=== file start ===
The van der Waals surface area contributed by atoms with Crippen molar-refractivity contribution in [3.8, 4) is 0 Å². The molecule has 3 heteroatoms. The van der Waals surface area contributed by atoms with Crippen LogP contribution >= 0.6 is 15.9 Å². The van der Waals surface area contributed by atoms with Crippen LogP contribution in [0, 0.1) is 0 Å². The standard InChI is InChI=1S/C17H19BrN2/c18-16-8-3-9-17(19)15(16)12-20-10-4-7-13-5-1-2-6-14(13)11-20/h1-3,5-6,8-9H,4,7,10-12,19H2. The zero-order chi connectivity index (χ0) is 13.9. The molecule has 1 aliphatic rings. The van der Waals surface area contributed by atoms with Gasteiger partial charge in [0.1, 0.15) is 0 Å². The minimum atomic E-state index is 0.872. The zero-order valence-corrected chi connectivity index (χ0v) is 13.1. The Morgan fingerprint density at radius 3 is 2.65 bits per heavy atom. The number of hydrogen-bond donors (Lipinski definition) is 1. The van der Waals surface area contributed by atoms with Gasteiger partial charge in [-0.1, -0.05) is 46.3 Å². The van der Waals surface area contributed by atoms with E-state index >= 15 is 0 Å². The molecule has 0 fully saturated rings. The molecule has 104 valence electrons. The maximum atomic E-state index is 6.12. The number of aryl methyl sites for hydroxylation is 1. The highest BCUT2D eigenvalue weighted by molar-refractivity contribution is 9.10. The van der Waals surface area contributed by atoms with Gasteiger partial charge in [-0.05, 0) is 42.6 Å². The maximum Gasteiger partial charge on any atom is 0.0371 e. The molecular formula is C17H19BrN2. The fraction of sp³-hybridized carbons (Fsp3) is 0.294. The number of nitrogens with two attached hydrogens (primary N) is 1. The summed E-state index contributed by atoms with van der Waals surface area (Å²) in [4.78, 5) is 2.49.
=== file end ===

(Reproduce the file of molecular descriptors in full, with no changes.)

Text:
The van der Waals surface area contributed by atoms with Crippen molar-refractivity contribution in [3.8, 4) is 0 Å². The molecule has 3 heteroatoms. The van der Waals surface area contributed by atoms with Crippen LogP contribution >= 0.6 is 15.9 Å². The van der Waals surface area contributed by atoms with Crippen LogP contribution in [0, 0.1) is 0 Å². The standard InChI is InChI=1S/C17H19BrN2/c18-16-8-3-9-17(19)15(16)12-20-10-4-7-13-5-1-2-6-14(13)11-20/h1-3,5-6,8-9H,4,7,10-12,19H2. The zero-order chi connectivity index (χ0) is 13.9. The molecule has 1 aliphatic rings. The van der Waals surface area contributed by atoms with Gasteiger partial charge in [0.1, 0.15) is 0 Å². The minimum atomic E-state index is 0.872. The zero-order valence-corrected chi connectivity index (χ0v) is 13.1. The Morgan fingerprint density at radius 3 is 2.65 bits per heavy atom. The number of hydrogen-bond donors (Lipinski definition) is 1. The van der Waals surface area contributed by atoms with Gasteiger partial charge in [-0.1, -0.05) is 46.3 Å². The van der Waals surface area contributed by atoms with E-state index >= 15 is 0 Å². The molecule has 0 fully saturated rings. The molecule has 104 valence electrons. The maximum atomic E-state index is 6.12. The number of aryl methyl sites for hydroxylation is 1. The highest BCUT2D eigenvalue weighted by molar-refractivity contribution is 9.10. The van der Waals surface area contributed by atoms with Gasteiger partial charge in [-0.05, 0) is 42.6 Å². The maximum Gasteiger partial charge on any atom is 0.0371 e. The molecular formula is C17H19BrN2. The fraction of sp³-hybridized carbons (Fsp3) is 0.294. The number of nitrogens with two attached hydrogens (primary N) is 1. The summed E-state index contributed by atoms with van der Waals surface area (Å²) in [4.78, 5) is 2.49.